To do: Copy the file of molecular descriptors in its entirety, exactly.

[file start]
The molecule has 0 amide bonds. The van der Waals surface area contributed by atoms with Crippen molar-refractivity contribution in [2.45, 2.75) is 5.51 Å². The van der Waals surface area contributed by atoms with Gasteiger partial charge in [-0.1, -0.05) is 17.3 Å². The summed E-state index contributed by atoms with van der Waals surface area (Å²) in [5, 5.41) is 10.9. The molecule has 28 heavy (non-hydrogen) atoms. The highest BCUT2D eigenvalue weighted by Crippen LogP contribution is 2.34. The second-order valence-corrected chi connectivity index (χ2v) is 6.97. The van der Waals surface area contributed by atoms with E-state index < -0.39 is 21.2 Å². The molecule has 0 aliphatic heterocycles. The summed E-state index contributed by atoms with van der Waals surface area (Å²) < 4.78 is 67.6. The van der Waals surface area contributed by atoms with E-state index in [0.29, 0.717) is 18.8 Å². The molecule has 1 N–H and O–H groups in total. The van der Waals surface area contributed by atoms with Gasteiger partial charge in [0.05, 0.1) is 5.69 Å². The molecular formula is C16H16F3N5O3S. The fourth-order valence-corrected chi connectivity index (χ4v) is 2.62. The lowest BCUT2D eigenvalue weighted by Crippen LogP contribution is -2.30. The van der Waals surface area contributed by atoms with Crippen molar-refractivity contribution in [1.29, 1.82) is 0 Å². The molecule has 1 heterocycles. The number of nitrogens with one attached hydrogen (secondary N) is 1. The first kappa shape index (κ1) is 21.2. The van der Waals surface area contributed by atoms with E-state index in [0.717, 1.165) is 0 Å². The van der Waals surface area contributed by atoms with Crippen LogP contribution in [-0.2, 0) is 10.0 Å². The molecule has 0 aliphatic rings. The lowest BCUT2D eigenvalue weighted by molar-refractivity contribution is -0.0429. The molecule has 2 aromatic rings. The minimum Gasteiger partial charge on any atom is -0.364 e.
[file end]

The molecule has 0 amide bonds. The van der Waals surface area contributed by atoms with Crippen molar-refractivity contribution in [2.45, 2.75) is 5.51 Å². The van der Waals surface area contributed by atoms with Gasteiger partial charge in [-0.1, -0.05) is 17.3 Å². The summed E-state index contributed by atoms with van der Waals surface area (Å²) in [5, 5.41) is 10.9. The molecule has 28 heavy (non-hydrogen) atoms. The highest BCUT2D eigenvalue weighted by Crippen LogP contribution is 2.34. The second-order valence-corrected chi connectivity index (χ2v) is 6.97. The van der Waals surface area contributed by atoms with E-state index < -0.39 is 21.2 Å². The molecule has 0 aliphatic heterocycles. The summed E-state index contributed by atoms with van der Waals surface area (Å²) < 4.78 is 67.6. The van der Waals surface area contributed by atoms with E-state index in [0.29, 0.717) is 18.8 Å². The molecule has 1 N–H and O–H groups in total. The van der Waals surface area contributed by atoms with Gasteiger partial charge in [0.05, 0.1) is 5.69 Å². The molecular formula is C16H16F3N5O3S. The fourth-order valence-corrected chi connectivity index (χ4v) is 2.62. The lowest BCUT2D eigenvalue weighted by Crippen LogP contribution is -2.30. The van der Waals surface area contributed by atoms with Crippen molar-refractivity contribution in [1.29, 1.82) is 0 Å². The molecule has 1 heterocycles. The number of nitrogens with one attached hydrogen (secondary N) is 1. The first kappa shape index (κ1) is 21.2. The van der Waals surface area contributed by atoms with E-state index in [0.717, 1.165) is 0 Å². The van der Waals surface area contributed by atoms with Crippen LogP contribution in [-0.2, 0) is 10.0 Å². The molecule has 0 aliphatic rings. The lowest BCUT2D eigenvalue weighted by molar-refractivity contribution is -0.0429. The molecule has 2 aromatic rings. The minimum Gasteiger partial charge on any atom is -0.364 e.